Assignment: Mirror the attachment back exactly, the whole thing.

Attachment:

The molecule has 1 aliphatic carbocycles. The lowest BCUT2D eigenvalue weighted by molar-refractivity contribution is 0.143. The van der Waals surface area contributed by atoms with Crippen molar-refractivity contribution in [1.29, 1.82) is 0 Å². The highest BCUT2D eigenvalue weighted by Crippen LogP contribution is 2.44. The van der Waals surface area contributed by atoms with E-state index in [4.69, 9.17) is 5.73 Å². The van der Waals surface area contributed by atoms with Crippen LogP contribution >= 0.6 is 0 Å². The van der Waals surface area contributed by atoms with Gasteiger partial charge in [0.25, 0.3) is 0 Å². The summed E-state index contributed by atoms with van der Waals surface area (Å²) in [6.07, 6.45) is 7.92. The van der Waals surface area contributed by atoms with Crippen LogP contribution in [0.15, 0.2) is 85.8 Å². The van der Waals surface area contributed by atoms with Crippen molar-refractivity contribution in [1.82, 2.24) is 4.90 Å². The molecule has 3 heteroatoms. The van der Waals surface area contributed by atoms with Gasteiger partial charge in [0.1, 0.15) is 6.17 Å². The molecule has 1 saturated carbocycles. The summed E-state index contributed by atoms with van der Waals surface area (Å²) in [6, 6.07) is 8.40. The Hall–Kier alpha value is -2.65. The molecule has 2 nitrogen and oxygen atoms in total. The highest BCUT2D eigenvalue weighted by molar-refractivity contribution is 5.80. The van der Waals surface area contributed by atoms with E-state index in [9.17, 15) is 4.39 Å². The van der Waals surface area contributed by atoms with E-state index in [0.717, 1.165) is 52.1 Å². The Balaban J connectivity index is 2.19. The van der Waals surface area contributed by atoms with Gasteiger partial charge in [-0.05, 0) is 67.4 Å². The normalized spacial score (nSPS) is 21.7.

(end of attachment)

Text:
The molecule has 1 aliphatic carbocycles. The lowest BCUT2D eigenvalue weighted by molar-refractivity contribution is 0.143. The van der Waals surface area contributed by atoms with Crippen molar-refractivity contribution in [1.29, 1.82) is 0 Å². The highest BCUT2D eigenvalue weighted by Crippen LogP contribution is 2.44. The van der Waals surface area contributed by atoms with E-state index in [4.69, 9.17) is 5.73 Å². The van der Waals surface area contributed by atoms with Crippen LogP contribution >= 0.6 is 0 Å². The van der Waals surface area contributed by atoms with Gasteiger partial charge in [0.25, 0.3) is 0 Å². The summed E-state index contributed by atoms with van der Waals surface area (Å²) in [6.07, 6.45) is 7.92. The van der Waals surface area contributed by atoms with Crippen LogP contribution in [0.15, 0.2) is 85.8 Å². The van der Waals surface area contributed by atoms with Crippen molar-refractivity contribution in [1.82, 2.24) is 4.90 Å². The molecule has 3 heteroatoms. The van der Waals surface area contributed by atoms with Gasteiger partial charge in [0.1, 0.15) is 6.17 Å². The molecule has 1 saturated carbocycles. The summed E-state index contributed by atoms with van der Waals surface area (Å²) in [6, 6.07) is 8.40. The Hall–Kier alpha value is -2.65. The molecule has 2 nitrogen and oxygen atoms in total. The highest BCUT2D eigenvalue weighted by molar-refractivity contribution is 5.80. The van der Waals surface area contributed by atoms with E-state index in [9.17, 15) is 4.39 Å². The van der Waals surface area contributed by atoms with E-state index in [0.717, 1.165) is 52.1 Å². The Balaban J connectivity index is 2.19. The van der Waals surface area contributed by atoms with Gasteiger partial charge in [-0.05, 0) is 67.4 Å². The normalized spacial score (nSPS) is 21.7.